Greytown’s main street. PHOTO/JADE CVETKOV

BECKIE WILSON

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Wairarapa remains an obvious option for house hunters from over the hill wanting to get a good buy even though the market appears to be slowing.

The price margin to buy in Wairarapa and commute is still more desirable than buying Wellington city, says REINZ regional spokesperson Mark Coffey.

South Wairarapa continues to outshine the rest of the region with increases across the board, but the rest of Wairarapa, not to mention the rest of the country is not experiencing the same growth.

The latest figures show the median house price for Masterton experienced no change and remained at $325,000 last month, but was up 18.2 per cent over the year to October.

Carterton’s median house price was $327,000 having dropped less than one per cent in a month, and dropped 2.4 per cent since October last year.

However, the South Wairarapa median house price sat at a healthy $475,000, up 31.9 per cent in a month, and 35.3 per cent since October last year.

Although the median house price is impressive, it was skewed by the sale of two million-dollar homes during the month.

This was a home on Greytown’s Kuratawhiti St which sold for $1.65m, and another on Wood St for $1.1m.

The median price was based on 19 sales across the district with these two property sales having bumped up the median price.

These prices across Wairarapa were not deterring people from opting for the rural lifestyle, Mr Coffey said.

“But it will reach a point where people have to offset the costs of commute to the cost of housing, at the moment there is still a margin for people who can buy for less than they perhaps can on the Wellington side of the hill, and still commute and enjoy the lifestyle over there and get compensated for the time they are driving,” Mr Coffey said.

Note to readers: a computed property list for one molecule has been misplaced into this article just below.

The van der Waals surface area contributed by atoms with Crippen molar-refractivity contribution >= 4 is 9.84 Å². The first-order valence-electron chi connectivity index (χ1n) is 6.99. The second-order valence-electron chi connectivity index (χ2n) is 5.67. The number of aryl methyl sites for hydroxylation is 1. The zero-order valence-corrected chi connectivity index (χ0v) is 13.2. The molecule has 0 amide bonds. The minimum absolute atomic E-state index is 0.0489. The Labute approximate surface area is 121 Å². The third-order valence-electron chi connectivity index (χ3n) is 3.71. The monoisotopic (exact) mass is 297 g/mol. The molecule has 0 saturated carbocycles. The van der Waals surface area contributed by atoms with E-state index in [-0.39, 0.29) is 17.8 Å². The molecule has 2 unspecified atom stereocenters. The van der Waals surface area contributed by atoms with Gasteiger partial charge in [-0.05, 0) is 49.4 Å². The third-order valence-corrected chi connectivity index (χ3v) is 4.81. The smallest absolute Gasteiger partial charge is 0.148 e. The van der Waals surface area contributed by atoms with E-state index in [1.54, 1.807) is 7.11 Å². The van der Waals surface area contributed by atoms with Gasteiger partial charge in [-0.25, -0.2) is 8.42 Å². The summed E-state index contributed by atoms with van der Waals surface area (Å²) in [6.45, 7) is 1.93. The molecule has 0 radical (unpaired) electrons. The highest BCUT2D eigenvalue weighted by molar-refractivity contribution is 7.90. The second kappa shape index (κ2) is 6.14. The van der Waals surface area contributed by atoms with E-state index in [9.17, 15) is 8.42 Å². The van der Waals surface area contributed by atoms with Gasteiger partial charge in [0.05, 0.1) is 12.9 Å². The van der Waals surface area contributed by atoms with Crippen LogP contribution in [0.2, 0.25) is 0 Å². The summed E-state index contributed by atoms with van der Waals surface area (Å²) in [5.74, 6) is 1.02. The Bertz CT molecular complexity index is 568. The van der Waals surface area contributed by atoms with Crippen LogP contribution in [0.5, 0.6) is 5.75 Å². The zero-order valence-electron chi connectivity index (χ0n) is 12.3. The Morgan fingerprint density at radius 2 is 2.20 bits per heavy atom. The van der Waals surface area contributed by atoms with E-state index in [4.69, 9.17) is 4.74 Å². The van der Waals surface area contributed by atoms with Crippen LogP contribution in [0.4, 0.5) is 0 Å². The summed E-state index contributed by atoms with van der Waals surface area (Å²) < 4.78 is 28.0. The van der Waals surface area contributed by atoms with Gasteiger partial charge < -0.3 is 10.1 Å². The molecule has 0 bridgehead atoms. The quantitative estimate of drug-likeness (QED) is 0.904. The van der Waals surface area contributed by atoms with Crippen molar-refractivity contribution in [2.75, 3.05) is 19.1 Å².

“But of course, if those prices close up too much, people would be more hesitant to pay a premium to live [in Wairarapa] at this stage.”

Wellington prices control this – if the prices go up steadily on both sides of the hill, the margins stay the same and the attraction will always be there, he said.

“But if values plateau on the Wellington side, then that will probably stop people going across the hill.”

Wairarapa is competing with the lower value, less desirable suburbs of Wellington such as Stokes Valley and Wainuiomata, he said.

For example, a four-bedroom home on Featherston’s Wallace St is on the market for $299,000.

Compared to a three-bedroom home on Hair St in Wainuiomata for $259,000.

At this stage in the market, Wairarapa offers a nice climate and is seen as a destination.

“It’s not just about the cost of the housing, it’s just a nice destination… whereas you get people who just want to buy a cheap house, but don’t necessarily like the area but they will just grin and bear it.”

“But for Wairarapa, it’s remoteness from their work is a factor for people but they still see it as a desirable destination, not just a cheap suburb,” Mr Coffey said.

According to the figures, the Auckland region fell by 3.2 per cent year on year to $850,000 – the biggest fall since December 2010.